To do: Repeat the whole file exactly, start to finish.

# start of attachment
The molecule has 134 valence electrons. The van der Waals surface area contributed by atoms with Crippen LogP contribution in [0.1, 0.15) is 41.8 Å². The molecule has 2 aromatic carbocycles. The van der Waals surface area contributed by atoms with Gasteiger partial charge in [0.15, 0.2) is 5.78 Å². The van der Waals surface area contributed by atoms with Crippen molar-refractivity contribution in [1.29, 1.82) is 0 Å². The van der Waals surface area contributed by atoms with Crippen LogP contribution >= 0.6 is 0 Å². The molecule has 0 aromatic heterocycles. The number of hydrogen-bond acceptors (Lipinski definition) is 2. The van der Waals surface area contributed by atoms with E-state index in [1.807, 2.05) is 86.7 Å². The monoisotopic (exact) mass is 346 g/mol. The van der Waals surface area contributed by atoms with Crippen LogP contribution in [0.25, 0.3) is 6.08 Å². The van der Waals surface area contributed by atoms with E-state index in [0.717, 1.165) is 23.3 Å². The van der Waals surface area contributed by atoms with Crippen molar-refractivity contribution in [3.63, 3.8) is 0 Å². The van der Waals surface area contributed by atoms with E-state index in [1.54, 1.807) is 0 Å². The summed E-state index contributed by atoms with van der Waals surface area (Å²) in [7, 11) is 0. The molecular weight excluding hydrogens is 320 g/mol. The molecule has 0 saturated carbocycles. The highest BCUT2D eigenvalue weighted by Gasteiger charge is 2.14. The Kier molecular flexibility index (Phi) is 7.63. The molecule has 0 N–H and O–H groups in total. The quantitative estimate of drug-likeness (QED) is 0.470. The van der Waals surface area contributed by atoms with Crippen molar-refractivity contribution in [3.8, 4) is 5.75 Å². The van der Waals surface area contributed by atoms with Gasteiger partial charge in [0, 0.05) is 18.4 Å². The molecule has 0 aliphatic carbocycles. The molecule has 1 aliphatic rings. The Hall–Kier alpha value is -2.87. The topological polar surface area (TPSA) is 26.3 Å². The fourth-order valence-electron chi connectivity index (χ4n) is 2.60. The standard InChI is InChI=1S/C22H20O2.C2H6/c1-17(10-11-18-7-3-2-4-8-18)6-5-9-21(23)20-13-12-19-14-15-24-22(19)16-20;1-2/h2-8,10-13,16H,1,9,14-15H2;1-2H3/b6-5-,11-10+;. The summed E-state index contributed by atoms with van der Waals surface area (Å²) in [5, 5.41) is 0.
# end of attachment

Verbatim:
The molecule has 134 valence electrons. The van der Waals surface area contributed by atoms with Crippen LogP contribution in [0.1, 0.15) is 41.8 Å². The molecule has 2 aromatic carbocycles. The van der Waals surface area contributed by atoms with Gasteiger partial charge in [0.15, 0.2) is 5.78 Å². The van der Waals surface area contributed by atoms with Crippen molar-refractivity contribution in [1.29, 1.82) is 0 Å². The van der Waals surface area contributed by atoms with Crippen LogP contribution >= 0.6 is 0 Å². The molecule has 0 aromatic heterocycles. The number of hydrogen-bond acceptors (Lipinski definition) is 2. The van der Waals surface area contributed by atoms with E-state index in [1.807, 2.05) is 86.7 Å². The monoisotopic (exact) mass is 346 g/mol. The van der Waals surface area contributed by atoms with Crippen LogP contribution in [0.25, 0.3) is 6.08 Å². The van der Waals surface area contributed by atoms with E-state index in [0.717, 1.165) is 23.3 Å². The van der Waals surface area contributed by atoms with Crippen molar-refractivity contribution in [3.63, 3.8) is 0 Å². The van der Waals surface area contributed by atoms with E-state index in [1.54, 1.807) is 0 Å². The summed E-state index contributed by atoms with van der Waals surface area (Å²) in [7, 11) is 0. The molecular weight excluding hydrogens is 320 g/mol. The molecule has 0 saturated carbocycles. The highest BCUT2D eigenvalue weighted by Gasteiger charge is 2.14. The Kier molecular flexibility index (Phi) is 7.63. The molecule has 0 N–H and O–H groups in total. The quantitative estimate of drug-likeness (QED) is 0.470. The van der Waals surface area contributed by atoms with Crippen molar-refractivity contribution in [3.8, 4) is 5.75 Å². The van der Waals surface area contributed by atoms with Gasteiger partial charge in [0, 0.05) is 18.4 Å². The molecule has 0 aliphatic carbocycles. The molecule has 1 aliphatic rings. The Hall–Kier alpha value is -2.87. The topological polar surface area (TPSA) is 26.3 Å². The fourth-order valence-electron chi connectivity index (χ4n) is 2.60. The standard InChI is InChI=1S/C22H20O2.C2H6/c1-17(10-11-18-7-3-2-4-8-18)6-5-9-21(23)20-13-12-19-14-15-24-22(19)16-20;1-2/h2-8,10-13,16H,1,9,14-15H2;1-2H3/b6-5-,11-10+;. The summed E-state index contributed by atoms with van der Waals surface area (Å²) in [5, 5.41) is 0.